An Argument Among Priests Themselves



In three countries priests are challenging the Vatican on female priests. This article provides an opportunity for conversation on this topic. I invite you and your friends as well as priests, deacons, religious sisters and brothers and seminarians to participate with your thoughts and reactions to the movement to ordain women priests.  This article was written by  Laurie Goodstein,-NY Times , DrNick

The Rev. Roy Bourgeois has received letters from the Vatican threatening dismissal for his role in a ceremony that purported to ordain Janice Sevre-Duszynska as a priest.

The American priests’ action follows closely on the heels of a “Call to Disobedience” issued in Austria last month by more than 300 priests and deacons. They stunned their bishops with a seven-point pledge that includes actively promoting priesthood for women and married men, and reciting a public prayer for “church reform” in every Mass.

And in Australia, the National Council of Priests recently released a ringing defense of the bishop of Toowoomba, who had issued a pastoral letter saying that, facing a severe priest shortage, he would ordain women and married men “if Rome would allow it.” After an investigation, the Vatican forced him to resign.

While these disparate acts hardly amount to a clerical uprising and are unlikely to result in change, church scholars note that for the first time in years, groups of priests in several countries are standing with those who are challenging the church to rethink the all-male celibate priesthood.

The Vatican has declared that the issue of women’s ordination is not open for discussion. But priests are on the front line of the clergy shortage — stretched thin and serving multiple parishes — and in part, this is what is driving some of them to speak.

“They are saying, ‘We don’t have enough priests, we’re closing down parishes,’ ” said David J. O’Brien, who holds an endowed chair in faith and culture at the University of Dayton, a Marianist Catholic college. “It’s a sign that the pastoral needs are sufficiently grave now that priests are speaking up and saying, ‘Wait a minute, you can’t just ignore the pastoral consequences of the things you do and say at the top.’ ”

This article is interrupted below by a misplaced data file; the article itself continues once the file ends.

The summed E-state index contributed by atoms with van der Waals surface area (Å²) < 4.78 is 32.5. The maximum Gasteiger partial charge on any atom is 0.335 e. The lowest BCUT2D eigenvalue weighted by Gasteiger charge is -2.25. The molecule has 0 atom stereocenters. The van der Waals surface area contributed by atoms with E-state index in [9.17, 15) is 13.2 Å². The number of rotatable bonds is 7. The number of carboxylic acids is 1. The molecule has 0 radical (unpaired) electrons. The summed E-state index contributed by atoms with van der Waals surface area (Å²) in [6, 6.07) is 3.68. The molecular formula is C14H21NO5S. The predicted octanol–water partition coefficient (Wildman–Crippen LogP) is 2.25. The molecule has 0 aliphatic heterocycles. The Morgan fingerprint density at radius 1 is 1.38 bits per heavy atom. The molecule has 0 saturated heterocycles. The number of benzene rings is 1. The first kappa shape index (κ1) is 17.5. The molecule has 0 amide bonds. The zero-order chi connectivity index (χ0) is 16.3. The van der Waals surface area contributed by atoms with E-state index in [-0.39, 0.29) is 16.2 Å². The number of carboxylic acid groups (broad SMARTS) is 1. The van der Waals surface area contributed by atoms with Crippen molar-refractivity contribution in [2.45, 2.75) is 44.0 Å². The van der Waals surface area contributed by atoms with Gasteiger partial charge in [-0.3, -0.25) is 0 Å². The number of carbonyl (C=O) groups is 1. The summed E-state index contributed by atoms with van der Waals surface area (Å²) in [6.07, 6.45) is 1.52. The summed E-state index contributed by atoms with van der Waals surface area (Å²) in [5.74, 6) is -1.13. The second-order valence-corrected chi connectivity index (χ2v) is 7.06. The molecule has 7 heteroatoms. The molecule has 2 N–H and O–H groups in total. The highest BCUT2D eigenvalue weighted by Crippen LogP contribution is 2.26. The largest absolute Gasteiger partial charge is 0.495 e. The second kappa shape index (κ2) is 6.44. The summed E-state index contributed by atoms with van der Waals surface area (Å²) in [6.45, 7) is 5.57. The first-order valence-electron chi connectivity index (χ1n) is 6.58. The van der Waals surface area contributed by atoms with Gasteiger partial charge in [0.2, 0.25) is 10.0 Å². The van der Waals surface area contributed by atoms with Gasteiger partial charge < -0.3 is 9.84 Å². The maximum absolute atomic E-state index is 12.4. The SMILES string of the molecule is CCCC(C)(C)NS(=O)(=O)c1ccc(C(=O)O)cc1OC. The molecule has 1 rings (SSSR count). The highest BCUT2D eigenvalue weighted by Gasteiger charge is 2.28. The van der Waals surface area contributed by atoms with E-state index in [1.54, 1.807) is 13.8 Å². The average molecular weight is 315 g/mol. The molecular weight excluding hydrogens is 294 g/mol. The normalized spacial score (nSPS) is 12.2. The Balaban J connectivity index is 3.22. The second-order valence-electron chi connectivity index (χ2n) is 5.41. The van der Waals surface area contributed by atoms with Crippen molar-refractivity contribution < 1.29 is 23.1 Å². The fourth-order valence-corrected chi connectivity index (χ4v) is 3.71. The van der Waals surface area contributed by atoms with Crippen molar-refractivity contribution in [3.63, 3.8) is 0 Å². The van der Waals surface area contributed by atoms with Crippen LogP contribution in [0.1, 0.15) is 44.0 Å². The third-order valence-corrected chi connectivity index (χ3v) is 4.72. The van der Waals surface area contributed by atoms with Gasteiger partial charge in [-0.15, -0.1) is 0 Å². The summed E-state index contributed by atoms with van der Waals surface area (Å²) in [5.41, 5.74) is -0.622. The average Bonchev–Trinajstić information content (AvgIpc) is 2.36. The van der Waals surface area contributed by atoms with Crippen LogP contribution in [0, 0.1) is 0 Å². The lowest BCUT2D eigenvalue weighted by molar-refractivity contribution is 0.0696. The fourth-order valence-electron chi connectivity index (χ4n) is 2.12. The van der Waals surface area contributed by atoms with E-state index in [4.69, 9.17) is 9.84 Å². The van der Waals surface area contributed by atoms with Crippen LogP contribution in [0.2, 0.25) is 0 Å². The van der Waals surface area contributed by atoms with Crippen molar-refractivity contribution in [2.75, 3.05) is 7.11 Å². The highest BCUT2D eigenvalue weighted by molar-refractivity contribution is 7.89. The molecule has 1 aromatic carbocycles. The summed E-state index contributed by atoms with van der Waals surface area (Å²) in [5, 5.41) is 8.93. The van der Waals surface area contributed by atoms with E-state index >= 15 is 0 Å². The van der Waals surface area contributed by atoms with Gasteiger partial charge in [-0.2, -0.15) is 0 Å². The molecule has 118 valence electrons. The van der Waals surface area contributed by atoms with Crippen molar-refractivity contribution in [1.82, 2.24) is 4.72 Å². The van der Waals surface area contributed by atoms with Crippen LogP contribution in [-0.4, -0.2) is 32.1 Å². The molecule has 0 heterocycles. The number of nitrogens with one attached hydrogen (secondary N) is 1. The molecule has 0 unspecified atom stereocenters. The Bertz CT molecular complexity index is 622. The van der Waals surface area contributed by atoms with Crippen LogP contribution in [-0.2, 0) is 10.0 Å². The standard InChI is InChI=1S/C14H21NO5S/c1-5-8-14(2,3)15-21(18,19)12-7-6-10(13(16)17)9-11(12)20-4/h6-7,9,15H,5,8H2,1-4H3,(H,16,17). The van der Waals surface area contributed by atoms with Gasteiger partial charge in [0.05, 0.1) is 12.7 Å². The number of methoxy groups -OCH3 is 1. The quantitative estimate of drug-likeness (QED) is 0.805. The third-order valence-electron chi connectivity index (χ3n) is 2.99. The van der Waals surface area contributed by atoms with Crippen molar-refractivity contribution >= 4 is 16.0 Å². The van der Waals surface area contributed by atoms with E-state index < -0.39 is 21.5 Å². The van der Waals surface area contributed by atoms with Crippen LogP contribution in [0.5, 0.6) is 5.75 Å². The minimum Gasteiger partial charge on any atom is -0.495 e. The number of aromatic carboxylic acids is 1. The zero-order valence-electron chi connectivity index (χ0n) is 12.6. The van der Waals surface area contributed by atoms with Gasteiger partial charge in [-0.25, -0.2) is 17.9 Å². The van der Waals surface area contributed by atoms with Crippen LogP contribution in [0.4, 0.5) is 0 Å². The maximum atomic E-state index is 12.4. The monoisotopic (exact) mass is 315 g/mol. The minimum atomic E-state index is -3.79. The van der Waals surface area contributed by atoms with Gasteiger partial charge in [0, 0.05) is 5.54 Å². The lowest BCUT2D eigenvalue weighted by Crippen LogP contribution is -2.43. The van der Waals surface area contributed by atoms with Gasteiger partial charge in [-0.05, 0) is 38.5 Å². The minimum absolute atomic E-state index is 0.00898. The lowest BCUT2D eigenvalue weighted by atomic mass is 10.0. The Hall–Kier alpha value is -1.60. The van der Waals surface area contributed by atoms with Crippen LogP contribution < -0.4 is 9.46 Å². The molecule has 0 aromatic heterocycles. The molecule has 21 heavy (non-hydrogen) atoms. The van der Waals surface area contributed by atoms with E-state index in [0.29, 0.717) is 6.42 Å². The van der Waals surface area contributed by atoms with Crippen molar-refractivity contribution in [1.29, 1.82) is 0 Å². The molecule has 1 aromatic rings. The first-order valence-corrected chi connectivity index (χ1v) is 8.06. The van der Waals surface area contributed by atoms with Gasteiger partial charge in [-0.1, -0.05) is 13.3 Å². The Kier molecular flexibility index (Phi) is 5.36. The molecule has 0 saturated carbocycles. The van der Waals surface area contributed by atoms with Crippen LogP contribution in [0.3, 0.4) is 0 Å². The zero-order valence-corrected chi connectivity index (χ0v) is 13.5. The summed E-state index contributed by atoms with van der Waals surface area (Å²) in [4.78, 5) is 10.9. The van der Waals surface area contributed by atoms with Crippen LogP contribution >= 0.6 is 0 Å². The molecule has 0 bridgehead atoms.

Church experts said it was surprising that 157 priests would sign a statement in support of the American priest, the Rev. Roy Bourgeois, because he did much more than speak out: he gave the homily and blessed a woman in an illicit ordination ceremony conducted by the group, Roman Catholic Womenpriests. That group claims to have ordained 120 female priests and five bishops worldwide. The Vatican does not recognize the ordinations and has declared the women automatically excommunicated.

Father Bourgeois, a member of the Maryknoll religious order, received a letter from the Vatican in 2008 warning that he would be excommunicated if he did not recant. He sent the Vatican a long letter saying that he was only following his conscience. The Vatican never wrote back, he said.

The Maryknolls, however, did not dismiss him, and he continued presenting himself as a priest. He is a rather well-known one, at that. Father Bourgeois, now 72, was an American missionary in El Salvador during the death squad era and has made it his ministry ever since to lead antiwar protests outside the United States Army School of the Americas in Georgia.